Thousands of Superbug Deaths Aren’t Being Recorded
It isn’t unusual to hear that thousands of Californians die each year in the state’s top hospitals. But what is surprising is that many of these deaths are due to deadly infections caught at the hospital itself. And they’re going largely unnoticed. California hospitals are not required to record such illnesses as the cause of death, despite legions of patients dying their care from superbug infections.
Sharley McMullen’s family saw this tragedy first hand in May 2014. McMullen went to the Torrence Memorial Medical Center operating room for stomach ulcer treatment. She came out with CKRP — one of the country’s deadliest superbugs.
A doctor scribbled the abbreviation on her medical chart and sent her to a recovery ward. But after five long weeks of antibiotics and medical treatments for the infection, McMullen passed away. She died whilst in intensive care and prescribed morphine due to the severity of her pain.
Yet, despite being diagnosed and treated for CKRP, her death certificate did not mention the hospital-acquired superbug. Dr. Yasmeen Shaw, McMullen’s primary doctor during her ICU stay, instead listed respiratory failure and septic shock from the stomach ulcer as the cause of death. Dr. Shaw stated she was following hospital directives in recording the death’s underlying cause. In this case, the perforated ulcer.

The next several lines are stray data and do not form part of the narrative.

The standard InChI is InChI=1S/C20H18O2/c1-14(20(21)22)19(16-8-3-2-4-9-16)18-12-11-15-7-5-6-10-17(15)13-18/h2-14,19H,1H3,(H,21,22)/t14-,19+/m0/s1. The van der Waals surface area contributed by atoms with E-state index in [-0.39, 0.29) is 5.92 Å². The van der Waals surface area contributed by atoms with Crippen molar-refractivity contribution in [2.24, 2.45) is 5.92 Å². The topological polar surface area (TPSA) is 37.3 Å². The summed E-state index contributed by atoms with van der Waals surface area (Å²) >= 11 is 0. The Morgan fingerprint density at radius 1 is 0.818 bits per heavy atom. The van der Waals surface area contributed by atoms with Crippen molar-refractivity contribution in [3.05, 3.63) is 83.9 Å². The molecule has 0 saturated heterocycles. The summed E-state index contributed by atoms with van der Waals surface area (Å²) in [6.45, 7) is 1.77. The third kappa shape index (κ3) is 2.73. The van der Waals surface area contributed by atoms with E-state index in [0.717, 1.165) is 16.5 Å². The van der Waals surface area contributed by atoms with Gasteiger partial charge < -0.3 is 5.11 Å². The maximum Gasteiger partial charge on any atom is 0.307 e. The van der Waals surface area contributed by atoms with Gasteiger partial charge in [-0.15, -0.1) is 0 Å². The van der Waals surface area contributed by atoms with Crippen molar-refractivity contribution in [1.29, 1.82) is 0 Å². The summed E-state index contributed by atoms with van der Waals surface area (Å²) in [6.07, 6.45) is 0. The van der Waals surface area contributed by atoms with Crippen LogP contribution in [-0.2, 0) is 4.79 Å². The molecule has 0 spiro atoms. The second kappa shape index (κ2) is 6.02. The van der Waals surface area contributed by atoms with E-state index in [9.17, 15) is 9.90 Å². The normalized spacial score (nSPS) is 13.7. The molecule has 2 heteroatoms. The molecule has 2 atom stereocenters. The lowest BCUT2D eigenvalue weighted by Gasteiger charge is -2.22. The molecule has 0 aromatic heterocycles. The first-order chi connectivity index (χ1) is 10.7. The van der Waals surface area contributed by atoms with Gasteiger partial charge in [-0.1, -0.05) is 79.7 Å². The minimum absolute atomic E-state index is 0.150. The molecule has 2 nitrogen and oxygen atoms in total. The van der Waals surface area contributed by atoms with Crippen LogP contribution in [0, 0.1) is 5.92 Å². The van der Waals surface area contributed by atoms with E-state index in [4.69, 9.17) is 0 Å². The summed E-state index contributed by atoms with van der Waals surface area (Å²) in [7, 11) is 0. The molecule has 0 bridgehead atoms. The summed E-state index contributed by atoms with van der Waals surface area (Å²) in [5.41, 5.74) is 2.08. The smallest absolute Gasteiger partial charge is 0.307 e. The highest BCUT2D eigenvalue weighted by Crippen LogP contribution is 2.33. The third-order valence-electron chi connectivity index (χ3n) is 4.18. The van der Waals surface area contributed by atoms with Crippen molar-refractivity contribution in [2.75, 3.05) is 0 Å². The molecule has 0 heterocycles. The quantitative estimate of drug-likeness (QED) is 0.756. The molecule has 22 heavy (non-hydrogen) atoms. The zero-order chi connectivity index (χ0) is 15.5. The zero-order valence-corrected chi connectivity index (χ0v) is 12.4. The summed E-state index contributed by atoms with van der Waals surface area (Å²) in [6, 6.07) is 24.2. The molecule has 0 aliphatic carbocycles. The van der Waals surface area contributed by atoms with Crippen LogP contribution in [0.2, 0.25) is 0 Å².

Everything that happened to her health is a consequence of the initial condition she came in with,” Shaw told the Los Angeles Times. “Had the patient not have had a perforated ulcer they wouldn’t have been in the hospital in the first place.”
Doctors Want Greater Accountability
Other doctors and scientists are seeking to bring light to this rampant underreporting as hospital-acquired infections sweep the nation. California officials estimate that as many as 9,000 Californias die every year from infections caught at the hospital.
A 2014 study by University of Michigan researchers determined that the death rates by CKCP and similar infections — acquired both inside and outside hospitals — would replace cancer and heart disease as the leading cause of deaths in healthcare facilities if counted via medical billing records. Such records show what patients were undergoing treatment for, such as in McMullen’s case, and not their initial diagnosis.
Dr. Martin Makary, a surgeon at Baltimore’s esteemed John Hopkins Hospital, called on the CDC this past May to institute a second line on all death certificates where doctors can add whether if the death was the result of a preventable complication incurred during medical care.
In his plea, Makary estimates that superbug infections, medical errors, and other scenarios of “medical care going wrong” would be the third-leading cause of deaths among all Americans if it were appropriately recorded.